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UK Caravanning (uk.rec.caravanning) A forum for the discussion of caravanning undertaken by residents of the United Kingdom, whether in the UK or abroad. It encourages the interchange of views on the merits of models of caravan, makes of tow car, accessories, caravan sites, caravan clubs, and other related topics. The term caravan is to include trailer vans, motor caravans and trailer tents.

Motor Movers



 
 
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  #1 (permalink)  
Old April 13th 06, 11:01 PM posted to uk.rec.caravanning
bill lord
external usenet poster
 
Posts: 2,533
Default Motor Movers

On 14 Apr 2006 15:30:04 -0700, "Not very Techinal"
wrote:

so what costs are we talking about?


£880 for a powrtouch fitted and similar if not more for others.


Bill Lord
I've taken a vow of poverty To annoy me send money

e-mail messages to bill hyphen lord at uku dot co dot uk
( Get rid of the spaces and use symbols for the hyphen at and dots )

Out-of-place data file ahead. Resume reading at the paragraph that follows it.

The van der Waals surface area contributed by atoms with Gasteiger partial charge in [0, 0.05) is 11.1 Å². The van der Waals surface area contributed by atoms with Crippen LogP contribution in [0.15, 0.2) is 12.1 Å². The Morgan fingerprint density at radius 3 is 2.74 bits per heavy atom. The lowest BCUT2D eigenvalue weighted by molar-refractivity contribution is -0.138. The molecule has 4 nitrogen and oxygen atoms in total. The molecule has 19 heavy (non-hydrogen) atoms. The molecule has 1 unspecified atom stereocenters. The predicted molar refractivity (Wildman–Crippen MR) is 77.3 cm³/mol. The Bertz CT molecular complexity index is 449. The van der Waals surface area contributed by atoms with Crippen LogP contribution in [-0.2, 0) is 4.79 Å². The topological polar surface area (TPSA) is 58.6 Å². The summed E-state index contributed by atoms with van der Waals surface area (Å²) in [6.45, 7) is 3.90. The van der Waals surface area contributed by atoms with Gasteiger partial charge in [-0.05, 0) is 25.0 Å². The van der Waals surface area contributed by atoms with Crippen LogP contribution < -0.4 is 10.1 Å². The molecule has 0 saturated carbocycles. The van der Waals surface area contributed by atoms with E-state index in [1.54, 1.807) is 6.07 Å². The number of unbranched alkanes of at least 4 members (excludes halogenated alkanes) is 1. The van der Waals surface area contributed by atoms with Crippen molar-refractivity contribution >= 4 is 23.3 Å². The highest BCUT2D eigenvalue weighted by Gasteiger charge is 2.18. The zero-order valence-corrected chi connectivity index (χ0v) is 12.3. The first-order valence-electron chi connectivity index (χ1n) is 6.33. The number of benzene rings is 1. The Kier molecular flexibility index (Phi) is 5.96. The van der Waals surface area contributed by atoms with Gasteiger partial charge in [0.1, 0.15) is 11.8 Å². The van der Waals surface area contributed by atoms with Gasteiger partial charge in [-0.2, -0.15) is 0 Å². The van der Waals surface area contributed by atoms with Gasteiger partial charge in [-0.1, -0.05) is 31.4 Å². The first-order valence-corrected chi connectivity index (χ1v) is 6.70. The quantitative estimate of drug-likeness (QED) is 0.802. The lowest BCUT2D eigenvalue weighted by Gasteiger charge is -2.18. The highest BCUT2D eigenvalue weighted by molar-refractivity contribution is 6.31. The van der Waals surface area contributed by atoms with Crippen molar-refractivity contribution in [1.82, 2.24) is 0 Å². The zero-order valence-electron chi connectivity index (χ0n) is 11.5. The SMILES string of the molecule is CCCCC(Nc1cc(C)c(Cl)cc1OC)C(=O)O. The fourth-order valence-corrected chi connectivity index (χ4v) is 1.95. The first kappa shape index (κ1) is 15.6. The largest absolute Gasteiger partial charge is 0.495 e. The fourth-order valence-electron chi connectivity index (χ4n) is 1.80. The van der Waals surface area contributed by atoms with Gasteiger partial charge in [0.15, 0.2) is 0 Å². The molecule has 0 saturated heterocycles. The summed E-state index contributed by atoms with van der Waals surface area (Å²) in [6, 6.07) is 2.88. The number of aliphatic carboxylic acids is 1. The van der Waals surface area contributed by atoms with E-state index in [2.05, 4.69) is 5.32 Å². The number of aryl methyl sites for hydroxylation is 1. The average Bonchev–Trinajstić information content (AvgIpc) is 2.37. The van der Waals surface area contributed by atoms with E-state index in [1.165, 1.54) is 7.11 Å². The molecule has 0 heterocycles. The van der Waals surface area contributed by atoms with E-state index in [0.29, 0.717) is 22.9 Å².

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  #2 (permalink)  
Old April 13th 06, 11:01 PM posted to uk.rec.caravanning
bill lord
external usenet poster
 
Posts: 2,533
Default Motor Movers

On 14 Apr 2006 15:30:04 -0700, "Not very Techinal"
wrote:

so what costs are we talking about?


£880 for a powrtouch fitted and similar if not more for others.


Bill Lord
I've taken a vow of poverty To annoy me send money

e-mail messages to bill hyphen lord at uku dot co dot uk
( Get rid of the spaces and use symbols for the hyphen at and dots )
  #3 (permalink)  
Old April 13th 06, 11:01 PM posted to uk.rec.caravanning
bill lord
external usenet poster
 
Posts: 2,533
Default Motor Movers

On 14 Apr 2006 15:30:04 -0700, "Not very Techinal"
wrote:

so what costs are we talking about?


£880 for a powrtouch fitted and similar if not more for others.


Bill Lord
I've taken a vow of poverty To annoy me send money

e-mail messages to bill hyphen lord at uku dot co dot uk
( Get rid of the spaces and use symbols for the hyphen at and dots )
  #4 (permalink)  
Old April 14th 06, 07:26 PM posted to uk.rec.caravanning
Not very Techinal
external usenet poster
 
Posts: 13
Default Motor Movers

Hi,

I'm moving to a new house which has a slight inclinated drive. I am
therefore considering a motor mover, Mr Shifter or other. I have a
Bailey single axle 6th berth.

Has any one had any problems or ideas on what might be best=? The only
down side of a motormover type is the extra weight you have to tow with
you, but then you can use it at sites etc.

Your help, thoughts and ideas would be great.